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Families

In 2001, Tauranga District was home to just over 25,000 families5. The biggest group (11,300 families) comprised couples without children: such families made up 39% of families nationally. The biggest concentration of childless families (860) was in Papamoa Beach West, with large numbers (more than 600) also found in Te Maunga, Matua, Arataki, Welcome Bay, Papamoa Beach East, Omanu and Otomoetai North.

Families comprising couples with children (around 8,860 in 2001) made up 35% of all families in the district – considerably fewer than the 42% nationally. Welcome Bay had the largest number (around 780); other areas where families with children were concentrated included Papamoa Beach East and West, Matua, Brookfield, Hairini, Omanu and Bellevue.

Nineteen percent of Tauranga families (4,860) consisted of one parent and children, the same as the national average. The largest proportion of one-parent families lived in Welcome Bay (390), with more than 300 also located in Papamoa Beach East, Arataki, Brookfield and Papamoa Beach West.

The numbers of families of all kinds are expected to increase steadily in Tauranga over the next two decades. Statistics New Zealand projects that couples without children will number 16,600 in 2011 and 21,300 by 2021 – comprising an estimated 53% of the district’s families. Two-parent families are projected to increase to 11,000 by 2021, and one-parent families to 8,000.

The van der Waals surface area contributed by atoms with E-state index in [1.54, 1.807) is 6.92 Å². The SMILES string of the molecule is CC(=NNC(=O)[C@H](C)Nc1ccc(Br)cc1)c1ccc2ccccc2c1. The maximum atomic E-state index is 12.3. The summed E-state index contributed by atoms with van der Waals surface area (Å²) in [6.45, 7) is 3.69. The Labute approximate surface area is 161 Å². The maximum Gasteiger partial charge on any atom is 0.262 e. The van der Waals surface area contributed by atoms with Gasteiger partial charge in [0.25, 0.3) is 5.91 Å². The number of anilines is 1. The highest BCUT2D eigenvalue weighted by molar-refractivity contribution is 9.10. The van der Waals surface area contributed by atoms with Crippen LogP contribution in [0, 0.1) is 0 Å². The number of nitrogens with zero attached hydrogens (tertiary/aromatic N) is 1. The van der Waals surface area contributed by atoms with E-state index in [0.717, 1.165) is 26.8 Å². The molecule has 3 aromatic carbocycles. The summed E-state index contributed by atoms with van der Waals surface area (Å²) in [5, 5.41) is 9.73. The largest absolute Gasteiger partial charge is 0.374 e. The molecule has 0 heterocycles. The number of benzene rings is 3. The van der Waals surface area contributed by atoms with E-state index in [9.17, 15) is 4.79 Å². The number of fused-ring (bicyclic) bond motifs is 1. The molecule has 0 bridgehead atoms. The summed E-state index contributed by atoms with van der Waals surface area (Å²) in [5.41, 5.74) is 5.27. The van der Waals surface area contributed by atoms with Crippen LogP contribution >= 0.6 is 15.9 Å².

Economic Situation

Socio-economic deprivation

The NZDep2001 index of deprivation6 shows Tauranga District is slightly more socio-economically deprived than New Zealand as a whole. Across the country, equal numbers of people live in areas at each of the 10 levels of deprivation – from areas of high deprivation to those of low deprivation. But, as the following graph shows, Tauranga’s population is skewed towards the right-hand (more deprived) end of the deprivation scale. It also shows Tauranga is a district lacking people at either extreme of the scale. In 2001, only 10% of residents lived in the two least socio-economically deprived areas, and just 6% in the most deprived (decile 10).

5In the Census, a family is defined by the presence, in one household, of a “family nucleus” (a couple, or parent(s) and child(ren)). Child dependency is not a component of the definition. This means a 90 year-old woman living with her 60 year-old daughter, who does not have children of her own in the same household, would be classified as “one parent with children”.

6The NZDep2001 index of deprivation was created from data from the 2001 Census of Population and Dwellings. The index describes the deprivation experienced by groups of people in small areas. Nine deprivation variables were used in the construction of the index, reflecting eight types of deprivation. The variables used were the proportions of people: aged 18-59 years receiving a means-tested benefit; aged 18-59 years unemployed; living in households with equivalised income below an income threshold; with no access to a telephone; with no access to a car; aged less than 60 years living in a single-parent family; aged 18-59 years without any qualification; living in households above equivalised bedroom occupancy threshold; and not living in own home.

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